Photo credit: Oliver Gerard

This week we caught up with Glen Thomson, a freelance Tour, Production and Event Manager who is currently working with The Pretenders whilst working as Event Manager at Regular Music and guest lecturing at Napier University.

With over 20 high profile artists and numerous International festivals on his CV to date, we chat about how he got there and what has changed since it all began….

You have worked with some huge names; The Pretenders, Simple Minds and Belle & Sebastian to name a few. How did you get from your first job in the industry to where you are now?

It’s hard to say what my first job ‘in the industry’ was, as I kind of fell into it. I was in a band, loved the scene in Glasgow in the mid-90’s and would do pretty much anything just to be at shows (or in them) 7 nights a week. From helping out at a bandmate’s club night at the 13th Note, to working the bar there, to driving friends’ bands to London and back just for the hell of it, (and unconsciously learning how to be a backline tech in the process).

I worked at Tuts for a few years doing anything at all – bar, door, KP and gig rep. Jerry Radford at Tuts saw I was interested in sound so trained me on the job, for free (thanks again, Jerry). So I guess it was around then I started realising I could do more than just pay my rent and keep going to shows. 

DF started giving me bigger shows, so I just learnt by working hard, keeping my eyes and ears open, saying yes to (almost) anything, and talking to all the touring crew and local suppliers. I was a hoover for information. When I got to the point where I was running SECC shows and was artist liaison for the main stage at TITP, I realised the next step had to be getting on the road.

I knew another Glasgow promoter who did a lot of small US-based acts who didn’t have the budget for touring crew. They would come over needing a local ‘all-rounder’, so he got me in the door with a couple of those, and work just snowballed from there. I was learning on the job, but bands or their agents would recommend me to the next artist, and it just continued. That was around 2002, and I haven’t been without a tour or major event in the pipeline since then.

You have worked in a wide variety of roles, from Tour Manager to Production Manager, Artist and Company Manager, Producer…the list goes on. Do you have a favourite?

The short answer is –  not really. There are aspects to all of them I love – as TM, really clicking with an artist and their management so that the majority of issues are dealt with invisibly and the artist is given the space and energy to produce their best show every time; as a touring PM, pulling together the right team to deliver the artist’s vision in what are often extremely challenging circumstances; as an event PM, getting the most out of a budget, venue and available resources to give the touring crew what they need to bring their show together.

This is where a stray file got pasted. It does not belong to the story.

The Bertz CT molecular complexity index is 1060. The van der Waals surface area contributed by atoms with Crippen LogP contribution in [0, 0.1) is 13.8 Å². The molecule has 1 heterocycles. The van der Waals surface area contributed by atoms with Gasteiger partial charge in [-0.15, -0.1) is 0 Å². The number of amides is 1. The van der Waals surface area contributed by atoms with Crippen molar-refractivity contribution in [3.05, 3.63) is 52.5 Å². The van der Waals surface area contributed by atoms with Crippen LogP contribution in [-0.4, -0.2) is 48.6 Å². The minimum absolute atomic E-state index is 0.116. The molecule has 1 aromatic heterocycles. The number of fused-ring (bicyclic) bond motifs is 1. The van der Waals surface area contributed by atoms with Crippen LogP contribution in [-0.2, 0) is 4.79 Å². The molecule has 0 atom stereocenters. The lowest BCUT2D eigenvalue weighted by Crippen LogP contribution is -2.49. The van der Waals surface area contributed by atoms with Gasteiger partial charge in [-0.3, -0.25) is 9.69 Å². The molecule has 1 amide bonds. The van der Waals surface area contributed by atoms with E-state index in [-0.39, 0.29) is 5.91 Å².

I guess moving from one role to another also keeps things fresh as I’m prompted to re-examine the demands and parameters of each.

Photo credit: Casey Steinmiller

We’ve all heard of the post event blues that comes after working 24/7 on a tour or festival – how do you manage your wellbeing between events?

That’s a tough one. It’s taken years to get better at it, and I think I’ll always be working on it. Above all else is the dynamic at home – how I, my partner and my daughter cope with ‘re-entry’ after a long absence.

Personally I have a few strategies – I have desk space out of the house, to help keep work and life separate, and I go cycling, hillwalking or sailing as much as I can, which seems to soften the impact of coming to a crashing halt. Cooking is another great pleasure after months of being catered for. I have to say my partner and daughter don’t complain about that side of my coming home!

You’ve been in event and sound production for many years – what has changed in the industry since you started?

In general terms, you can do a lot more with less. Audio systems are more compact but are controllable to an unbelievable degree; lighting tools are much more impactful but paradoxically consume much less power; video kit is getting lighter and more flexible; all of it takes less truck space and less time to load in and out of a venue.

In particular though, the internet has had the biggest impact on my role in the industry. When I started, I had to dial up to connect and send the nightly one-page report to DF head office. Touring, I took a bag of adaptors on the road for foreign phone sockets, along with a list of dial-up numbers local to each city. When I was driving across Europe, I had to follow paper maps. Now we’re on 24-hour call from anywhere in the world.

Google Maps, Uber, food delivery apps, and flight finder websites have all made life easier, but they also raise expectations of what’s possible. Bands can write, record, do interviews, and connect with their audience directly on laptops and phones in hotels and dressing rooms, buses and airport lounges.

But the internet has not changed the demand for the live experience. This has only grown stronger, so thankfully we still have to move artists, crew and equipment around the world to bring it to the audience. Due to the current pandemic there’s a huge army of people confined at home right now, desperate to get all of that that moving again, and hoping that the appetite for live events will be unchanged when they’re allowed to resume.

What’s the one item when you’re on the road that you can’t live without? 

Professionally? My phone. Personally, it’s my folding bike. Every day off and every morning before load in, I get away from my email for an hour or two to explore wherever I am in the world.

Photo credit: Wattie Cheung